Paradox of Prosperity

“A paradox of prosperity is revealed and shown to be stable in the cycles of economic advancement between generations. I would put the matter this way: If one accepts, for example, that Mr. Brokaw’s ‘Greatest Generation’ were characterized by prudence, diligence, and patriotism in deed rather than word, that very generation produced its opposite in the generation that followed it. That is to say, I have found it repeated across the ages and across cultures, that the more diligent a previous generation, as a natural propensity, the more licentious the generation that follows. Invariably therefore, the generation that exhibits the more cogent properties of character for the best sort of citizenship fails to produce a generation of the same or similar characteristics.”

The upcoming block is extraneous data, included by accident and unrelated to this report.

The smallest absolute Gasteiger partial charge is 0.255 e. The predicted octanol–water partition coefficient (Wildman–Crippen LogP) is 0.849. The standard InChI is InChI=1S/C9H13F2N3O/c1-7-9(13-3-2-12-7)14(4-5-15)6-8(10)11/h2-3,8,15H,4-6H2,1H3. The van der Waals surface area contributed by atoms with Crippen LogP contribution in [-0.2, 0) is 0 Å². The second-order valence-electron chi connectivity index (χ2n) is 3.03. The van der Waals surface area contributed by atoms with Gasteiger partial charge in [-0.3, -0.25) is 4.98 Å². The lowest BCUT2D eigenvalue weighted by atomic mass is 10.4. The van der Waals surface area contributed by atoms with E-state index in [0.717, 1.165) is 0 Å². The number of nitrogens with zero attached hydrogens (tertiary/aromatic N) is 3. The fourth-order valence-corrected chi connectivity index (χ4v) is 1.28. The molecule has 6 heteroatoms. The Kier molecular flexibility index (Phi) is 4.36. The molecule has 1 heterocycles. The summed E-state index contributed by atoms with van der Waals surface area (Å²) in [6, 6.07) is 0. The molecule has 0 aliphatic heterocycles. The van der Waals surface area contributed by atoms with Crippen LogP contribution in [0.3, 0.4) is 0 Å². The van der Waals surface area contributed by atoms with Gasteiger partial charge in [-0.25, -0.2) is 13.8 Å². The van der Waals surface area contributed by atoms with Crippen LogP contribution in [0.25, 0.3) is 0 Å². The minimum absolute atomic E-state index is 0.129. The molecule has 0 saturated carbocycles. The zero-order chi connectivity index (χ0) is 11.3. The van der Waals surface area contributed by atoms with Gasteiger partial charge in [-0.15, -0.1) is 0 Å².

“Paradox of Prosperity” was applied as a term of analysis in the recent New York Times, Wall Street Journal bestseller Rescue America: Our best America is only one generation away (published October 2011), which Professor Morris co-authored with Chris Salamone. There the inter-generational breakdown is given a fuller exposition. Morris, who has been a careful reader of Thorstein Veblen, particularly Veblen’s masterpiece The Theory of the Leisure Class, says his own advancement of this inter-generational thesis was influenced by Veblen. “I think”, says Morris, “Veblen gave some insight as to what is produced in the generation which follows one such as Tom Brokaw described. The Greatest Generations – if by that we mean a generation characterized by prudence and sacrifice – nearly always produces a generation which can be characterized as a leisure class. They consume without manufacturing. They project feelings over principles. In general terms, they lack a spirit of sacrifice because they abhor the notion of “Objective Values” and so lack the will to re-create or advance the social ethos created by their parent’s generation.” In cultural terms, the generation that followed the “Greatest Generation” were the baby boomers (essentially, the children of the Greatest Generation between 1945–1965). The “Boomers” fit the classic definition of a “leisure class”, which Veblen described as being characterized by Conspicuous Consumption.  To quote their description of their leisure class “they move values toward behavior, rather than behavior toward values”.



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